Life without Likes

Life without Likes

Simplicity, serenity, sincerity.  These were the values that our society encouraged before technology.  As much as I love Facebook and Instagram, I often wonder how communication would be different if they did not exist.  There are many opportunities created by the Internet (blogging, for instance), and I am grateful for these virtual connections that I can make with other interested people.  Today, I am nostalgic for the days before where letters were the primary form of communication, books were the primary form of research, and people were the primary form of priority. 

So much of our self-esteem and self-worth comes from how many likes we get on our profile pictures, how many people double-tap on our Instagram, and how many people favorite our Tweets.  External validation is around every corner.  We are upset when we compare our social media presence to other people's because we want to have more likes and better comments.  

Along the way, we lose our sense of self, our sense of identity, and our sense of pride.  For me, blogging restores this because I have the possibility to share my thoughts in a public forum.  I can look back and remember what I thought about and what I cared about at any point based on my posts and pictures.  At the same time, I do get feedback from my family and friends, and this helps me craft a better portrait of myself in the technological time.  Their words help me to reevaluate my process, which is how I grow and change as a writer and a person.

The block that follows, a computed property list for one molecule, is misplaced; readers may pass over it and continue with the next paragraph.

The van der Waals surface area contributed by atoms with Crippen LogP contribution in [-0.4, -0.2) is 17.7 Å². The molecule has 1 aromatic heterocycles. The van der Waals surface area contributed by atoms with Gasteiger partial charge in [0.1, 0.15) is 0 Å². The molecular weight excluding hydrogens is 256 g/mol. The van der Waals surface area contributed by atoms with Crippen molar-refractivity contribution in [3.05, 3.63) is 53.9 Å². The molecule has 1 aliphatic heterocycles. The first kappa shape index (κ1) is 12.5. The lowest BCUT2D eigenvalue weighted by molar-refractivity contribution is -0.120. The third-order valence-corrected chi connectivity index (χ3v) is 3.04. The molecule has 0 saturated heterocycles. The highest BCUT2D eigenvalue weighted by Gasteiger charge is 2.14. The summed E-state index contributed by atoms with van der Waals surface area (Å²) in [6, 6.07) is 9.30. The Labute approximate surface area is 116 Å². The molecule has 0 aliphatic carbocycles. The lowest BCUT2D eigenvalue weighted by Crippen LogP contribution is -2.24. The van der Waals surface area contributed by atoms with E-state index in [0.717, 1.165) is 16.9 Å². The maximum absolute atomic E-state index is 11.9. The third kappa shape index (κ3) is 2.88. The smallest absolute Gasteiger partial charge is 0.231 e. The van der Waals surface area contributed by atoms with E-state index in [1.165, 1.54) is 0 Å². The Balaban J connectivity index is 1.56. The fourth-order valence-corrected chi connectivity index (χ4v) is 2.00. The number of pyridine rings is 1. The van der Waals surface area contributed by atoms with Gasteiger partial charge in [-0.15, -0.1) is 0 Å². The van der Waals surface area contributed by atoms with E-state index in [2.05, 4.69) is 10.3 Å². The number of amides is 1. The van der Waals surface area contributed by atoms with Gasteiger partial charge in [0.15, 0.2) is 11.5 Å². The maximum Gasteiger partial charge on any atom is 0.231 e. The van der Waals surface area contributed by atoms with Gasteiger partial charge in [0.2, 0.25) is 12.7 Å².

While their feedback is a form of external validation, I use it in a positive manner.  It does not tear me down, it builds me up because I use their constructive criticism to help understand myself.  If I present a post or picture, it comes from my stream of consciousness and living in the moment.  It is authentic and original because typing helps me work through my brain and the tangled web that lives there.   

 This is me. 

This is me. 

We need to remember that every day is a gift, and we need to live in a way that expands our horizons.  If you have the courage to write, to photograph, to publish yourself in a public forum, be proud of your accomplishment and your desire to share yourself with others.  Don't let the negativity overwhelm you, and don't let the fear of not getting enough likes or not getting enough views cloud your judgment.  You are important, and your opinion matters.  Remember that. 

Lucky Strike of the Day: I received a book about blogging as a present, and it really helped confirm my decision to start this blog and how I want to portray myself. 

Time to Reflect

Time to Reflect

Catharsis by Canvas

Catharsis by Canvas